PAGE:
"I've personally never been much of a fan of major labels," says Brandon Delmont, head buyer for Buffalo's Record Theatre stores. "They are businesses, and they will do whatever they have to do to stay in business. If that means killing off the CD, then that's what they will do. I don't think that major labels are necessarily the driving force of the industry, and they're not always the trend setters.
"I like to think of pop music as an art form. Bands are still trying to make their own [version of the Brian Wilson magnum opus] 'Pet Sounds,' and making records that are a complete artistic vision, from the fonts used to the snare drum sound, and that means something physical. I can't remember the last time I picked up a major label CD and thought 'Wow this looks great.' I usually pick one up and think 'This looks like a major label CD.'
"So it makes sense that major labels would want to phase out something that doesn't seem to be working for them. They haven't put the 'art' or the 'work' into it. ... Perhaps if they put more quality into a physical CD, you wouldn't be asking me this question."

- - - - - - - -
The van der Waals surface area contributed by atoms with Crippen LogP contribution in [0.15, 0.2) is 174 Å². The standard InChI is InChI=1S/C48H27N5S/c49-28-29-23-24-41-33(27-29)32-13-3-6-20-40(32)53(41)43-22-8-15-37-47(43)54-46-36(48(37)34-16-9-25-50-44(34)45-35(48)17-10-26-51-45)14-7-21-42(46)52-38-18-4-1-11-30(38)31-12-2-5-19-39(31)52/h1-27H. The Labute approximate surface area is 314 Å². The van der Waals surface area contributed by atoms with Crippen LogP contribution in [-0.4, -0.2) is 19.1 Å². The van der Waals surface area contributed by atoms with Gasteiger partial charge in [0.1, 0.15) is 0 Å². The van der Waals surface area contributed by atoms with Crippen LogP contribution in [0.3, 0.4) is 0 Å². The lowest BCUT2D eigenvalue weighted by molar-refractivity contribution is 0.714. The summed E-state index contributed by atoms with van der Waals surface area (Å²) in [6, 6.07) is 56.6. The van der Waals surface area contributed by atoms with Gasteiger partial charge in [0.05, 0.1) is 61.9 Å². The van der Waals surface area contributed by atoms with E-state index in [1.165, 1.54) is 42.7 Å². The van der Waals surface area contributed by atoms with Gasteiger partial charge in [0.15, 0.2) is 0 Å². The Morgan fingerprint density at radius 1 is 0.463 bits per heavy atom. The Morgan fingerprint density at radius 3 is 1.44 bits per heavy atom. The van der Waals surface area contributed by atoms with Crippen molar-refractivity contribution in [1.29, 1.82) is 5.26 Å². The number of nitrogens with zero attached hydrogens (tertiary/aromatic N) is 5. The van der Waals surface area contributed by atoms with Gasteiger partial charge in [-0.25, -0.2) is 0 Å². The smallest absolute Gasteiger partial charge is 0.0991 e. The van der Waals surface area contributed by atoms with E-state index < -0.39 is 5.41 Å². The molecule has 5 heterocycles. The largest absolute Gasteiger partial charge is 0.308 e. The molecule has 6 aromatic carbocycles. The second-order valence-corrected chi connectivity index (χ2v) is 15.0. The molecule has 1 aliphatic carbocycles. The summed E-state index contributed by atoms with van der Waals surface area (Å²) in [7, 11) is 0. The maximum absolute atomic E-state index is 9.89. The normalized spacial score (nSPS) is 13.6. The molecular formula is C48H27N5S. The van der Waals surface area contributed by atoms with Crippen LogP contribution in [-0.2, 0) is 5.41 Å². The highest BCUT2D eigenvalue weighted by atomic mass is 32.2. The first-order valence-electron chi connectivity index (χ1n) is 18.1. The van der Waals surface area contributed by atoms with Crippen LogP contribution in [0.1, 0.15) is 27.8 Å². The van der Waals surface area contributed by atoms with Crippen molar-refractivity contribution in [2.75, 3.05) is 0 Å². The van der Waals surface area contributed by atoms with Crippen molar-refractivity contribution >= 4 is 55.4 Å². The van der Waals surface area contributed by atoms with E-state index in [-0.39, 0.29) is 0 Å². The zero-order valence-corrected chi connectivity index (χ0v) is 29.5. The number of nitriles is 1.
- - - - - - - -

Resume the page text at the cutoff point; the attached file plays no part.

Spotify a bit spotty?
Free streaming services like Spotify and rDio -- sites that allow generous access to music that can be listened to indefinitely, though it can't be downloaded and burned to CDs -- would seem to be a natural outgrowth of the post-"free exchange of digital media" entertainment culture. The appeal to the general music consumer -- people who like to listen to music regularly, but are far from obsessed with it, and probably stopped paying for much in the way of new music years ago -- is obvious. This type of music consumer can listen to what he wants, when he wants, for free, most likely on a computer or smart phone. These people are less likely to care that the sound quality presented by this set-up is inferior -- something that the other type of music consumer, the devout "music-head" who regularly spends money on new and old music, will find intolerable.